User Types in Gamification – Part 2: Players and Balance

User Types Intrinsic User Types in Gamification 8211 Part 2 Players and Balance

Andrzej Marczewski

Gamification Expert, author, consultant and designer. I love to write about it, talk about it and bore people to death with it! If you really want to get to know me, check out the About page.

You may also like...

12 Responses

  1. Richard VaughtRichard Vaught says:

    I realized a bit belatedly that my previous response did not adequately express what I was trying to say.

    Let’s use the old standby of airline rewards for an example.

    One might say that people are motivated by the points, or the extra miles, being the first in line, all of which are extrinsic rewards given out by the airline for following a set behavior path. However, that is not exactly an accurate depiction of what is happening.

    The motivation for these things has nothing to do with the points, or the line, or the miles. The motivators are deeper than that, and simpler. Comfort, social standing, economics, the desire to explore, etc. Each of these things has an associate intrinsic reward. When you are comfortable, you feel better physically. When you are respected or admired, it feels good and boosts your self-esteem/ego. When you save money, you are able to do more with what you have, including meeting both your needs and your wants, which makes you feel more successful along with whatever perks come from where you choose to spend your money.

    There is no such thing as an extrinsic motivation. In gamification, our goal should be to first off understand those intrinsic motivations, and then to help our clients meet those underlying needs in a way that is beneficial to the client and their customer. The extrinsic rewards are just fluff that hide the real meaty goodness. What’s worse is that they tend to desensitize people to the intrinsic rewards.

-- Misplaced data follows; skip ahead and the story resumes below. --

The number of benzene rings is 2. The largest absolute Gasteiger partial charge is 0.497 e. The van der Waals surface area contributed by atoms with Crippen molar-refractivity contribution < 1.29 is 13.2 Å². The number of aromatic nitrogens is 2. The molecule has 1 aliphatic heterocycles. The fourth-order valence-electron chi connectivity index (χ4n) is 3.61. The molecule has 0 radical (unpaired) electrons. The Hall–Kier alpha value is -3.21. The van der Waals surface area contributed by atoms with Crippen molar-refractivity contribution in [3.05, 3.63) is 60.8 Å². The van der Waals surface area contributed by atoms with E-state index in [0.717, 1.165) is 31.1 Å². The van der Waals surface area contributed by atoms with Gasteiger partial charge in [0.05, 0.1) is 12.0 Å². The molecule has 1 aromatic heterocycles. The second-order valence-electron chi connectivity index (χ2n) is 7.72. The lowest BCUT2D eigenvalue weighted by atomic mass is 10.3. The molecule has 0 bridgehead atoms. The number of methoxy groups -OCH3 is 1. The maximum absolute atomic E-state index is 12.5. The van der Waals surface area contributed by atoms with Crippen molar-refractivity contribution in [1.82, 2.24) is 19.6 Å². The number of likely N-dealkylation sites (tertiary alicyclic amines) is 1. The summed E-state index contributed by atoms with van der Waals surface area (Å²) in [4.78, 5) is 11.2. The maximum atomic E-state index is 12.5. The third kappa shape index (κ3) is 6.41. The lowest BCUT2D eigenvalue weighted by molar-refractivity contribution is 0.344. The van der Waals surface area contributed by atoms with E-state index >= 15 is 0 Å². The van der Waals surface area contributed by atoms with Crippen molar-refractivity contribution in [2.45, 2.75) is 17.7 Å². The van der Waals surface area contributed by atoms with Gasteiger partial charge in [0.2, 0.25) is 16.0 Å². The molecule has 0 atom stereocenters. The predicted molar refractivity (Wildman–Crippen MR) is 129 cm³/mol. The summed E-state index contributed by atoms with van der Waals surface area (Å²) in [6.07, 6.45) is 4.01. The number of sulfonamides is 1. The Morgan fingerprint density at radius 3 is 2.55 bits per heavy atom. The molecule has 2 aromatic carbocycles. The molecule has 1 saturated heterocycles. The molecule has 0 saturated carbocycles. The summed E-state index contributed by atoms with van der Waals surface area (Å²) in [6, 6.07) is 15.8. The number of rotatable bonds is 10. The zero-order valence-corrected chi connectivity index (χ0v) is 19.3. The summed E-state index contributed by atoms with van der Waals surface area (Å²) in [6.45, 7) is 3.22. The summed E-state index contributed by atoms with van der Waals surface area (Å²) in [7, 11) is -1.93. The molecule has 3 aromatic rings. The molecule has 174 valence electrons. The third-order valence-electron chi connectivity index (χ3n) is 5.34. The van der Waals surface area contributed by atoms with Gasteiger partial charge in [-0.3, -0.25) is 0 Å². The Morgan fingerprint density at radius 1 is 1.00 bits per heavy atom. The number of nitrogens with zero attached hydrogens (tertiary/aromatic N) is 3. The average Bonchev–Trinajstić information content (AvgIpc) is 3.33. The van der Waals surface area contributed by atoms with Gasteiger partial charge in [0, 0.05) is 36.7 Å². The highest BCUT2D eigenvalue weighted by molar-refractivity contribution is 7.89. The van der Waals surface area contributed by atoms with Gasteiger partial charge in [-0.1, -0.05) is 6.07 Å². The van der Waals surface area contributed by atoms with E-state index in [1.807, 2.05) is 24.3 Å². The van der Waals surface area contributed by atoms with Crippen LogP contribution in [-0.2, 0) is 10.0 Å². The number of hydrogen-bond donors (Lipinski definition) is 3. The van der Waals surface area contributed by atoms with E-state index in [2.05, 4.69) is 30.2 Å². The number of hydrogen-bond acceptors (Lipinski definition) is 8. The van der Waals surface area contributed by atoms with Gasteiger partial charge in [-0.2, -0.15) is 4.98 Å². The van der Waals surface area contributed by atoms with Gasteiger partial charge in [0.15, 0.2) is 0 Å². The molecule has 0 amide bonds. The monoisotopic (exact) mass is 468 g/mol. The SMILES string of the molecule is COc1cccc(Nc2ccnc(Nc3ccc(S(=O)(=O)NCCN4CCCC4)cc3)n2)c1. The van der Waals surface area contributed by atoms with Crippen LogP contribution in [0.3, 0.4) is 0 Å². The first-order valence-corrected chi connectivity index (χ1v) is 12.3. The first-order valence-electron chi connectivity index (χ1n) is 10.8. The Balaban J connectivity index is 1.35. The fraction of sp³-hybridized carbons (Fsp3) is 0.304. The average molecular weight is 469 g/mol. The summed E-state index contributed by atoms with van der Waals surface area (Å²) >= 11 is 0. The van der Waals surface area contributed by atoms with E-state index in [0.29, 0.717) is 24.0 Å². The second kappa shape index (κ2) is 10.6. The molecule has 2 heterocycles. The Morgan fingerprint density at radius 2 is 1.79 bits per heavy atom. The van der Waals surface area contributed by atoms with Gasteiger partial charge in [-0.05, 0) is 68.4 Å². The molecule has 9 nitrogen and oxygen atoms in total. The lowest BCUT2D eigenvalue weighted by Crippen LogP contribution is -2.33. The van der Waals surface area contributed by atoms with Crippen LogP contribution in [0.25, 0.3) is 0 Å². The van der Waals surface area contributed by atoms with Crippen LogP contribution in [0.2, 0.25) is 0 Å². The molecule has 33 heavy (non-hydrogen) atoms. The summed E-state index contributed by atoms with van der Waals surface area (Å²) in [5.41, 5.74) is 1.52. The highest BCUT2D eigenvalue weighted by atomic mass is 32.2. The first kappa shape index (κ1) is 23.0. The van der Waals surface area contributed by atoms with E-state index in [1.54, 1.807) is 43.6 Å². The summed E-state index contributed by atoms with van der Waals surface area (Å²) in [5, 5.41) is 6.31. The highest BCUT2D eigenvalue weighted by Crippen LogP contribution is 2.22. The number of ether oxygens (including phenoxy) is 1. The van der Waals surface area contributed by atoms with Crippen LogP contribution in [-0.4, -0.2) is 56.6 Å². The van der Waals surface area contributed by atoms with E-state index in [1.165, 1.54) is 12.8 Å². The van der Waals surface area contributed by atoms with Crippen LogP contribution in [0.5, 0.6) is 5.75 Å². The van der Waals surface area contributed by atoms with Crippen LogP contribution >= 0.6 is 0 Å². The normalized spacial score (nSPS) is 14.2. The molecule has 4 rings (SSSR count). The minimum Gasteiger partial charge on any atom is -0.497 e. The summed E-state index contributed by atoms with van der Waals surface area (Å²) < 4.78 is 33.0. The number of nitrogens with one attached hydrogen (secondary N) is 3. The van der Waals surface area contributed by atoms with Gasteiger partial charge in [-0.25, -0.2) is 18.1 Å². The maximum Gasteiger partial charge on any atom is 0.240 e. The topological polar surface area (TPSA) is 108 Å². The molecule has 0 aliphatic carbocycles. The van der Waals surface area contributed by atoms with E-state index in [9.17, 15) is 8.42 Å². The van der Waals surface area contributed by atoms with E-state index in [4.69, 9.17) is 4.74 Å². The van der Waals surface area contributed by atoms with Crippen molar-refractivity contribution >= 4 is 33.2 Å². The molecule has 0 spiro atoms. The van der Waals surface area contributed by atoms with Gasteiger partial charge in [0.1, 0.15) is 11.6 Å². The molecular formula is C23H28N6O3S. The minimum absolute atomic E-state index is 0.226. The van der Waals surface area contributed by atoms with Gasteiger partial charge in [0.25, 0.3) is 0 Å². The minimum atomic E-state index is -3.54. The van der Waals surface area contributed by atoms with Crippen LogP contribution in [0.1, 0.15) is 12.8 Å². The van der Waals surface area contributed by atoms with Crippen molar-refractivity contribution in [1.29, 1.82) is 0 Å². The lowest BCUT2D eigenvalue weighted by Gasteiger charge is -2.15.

• Again, not disagreeing with any of that. This classification still does nothing to undermine that.

    • Approve.

      Andrzej Marczewski
      Sent from my mobile device

    • The use of the word motivation is a convenience here. Of course, money is not a direct motivator it is a means to achieve a more comfortable life or a higher status. But not many people understand that. This is meant to try and simplify the process of understanding people in a Gamified system. Those people who just want to win by any means possible. Those who collect points with no real interest in the meaning behind them. They exist and need to be handled.

  2. Richard VaughtRichard Vaught says:

    I think that while these classifications in general are good, but I disagree (and always have to an extent) with the classification of rewards as intrinsic and extrinsic when what you are really talking about is whether the motivation is intrinsic or extrinsic. A reward should always be intrinsic to an action, that is how we maintain continuity within a system. When extrinsic rewards are applied, or rewards that forced from an external source, it is always disruptive because it either masks or disrupts the intrinsic reward.

    Instead of focusing on a reward first approach, think from a motivator first perspective. All motivation is intrinsic, even when affected by outside influences. For example, if someone puts a gun to your head and tells you to do something that it is against your nature, it is not the gun making you do it, it is the fear of death, which is intrinsic.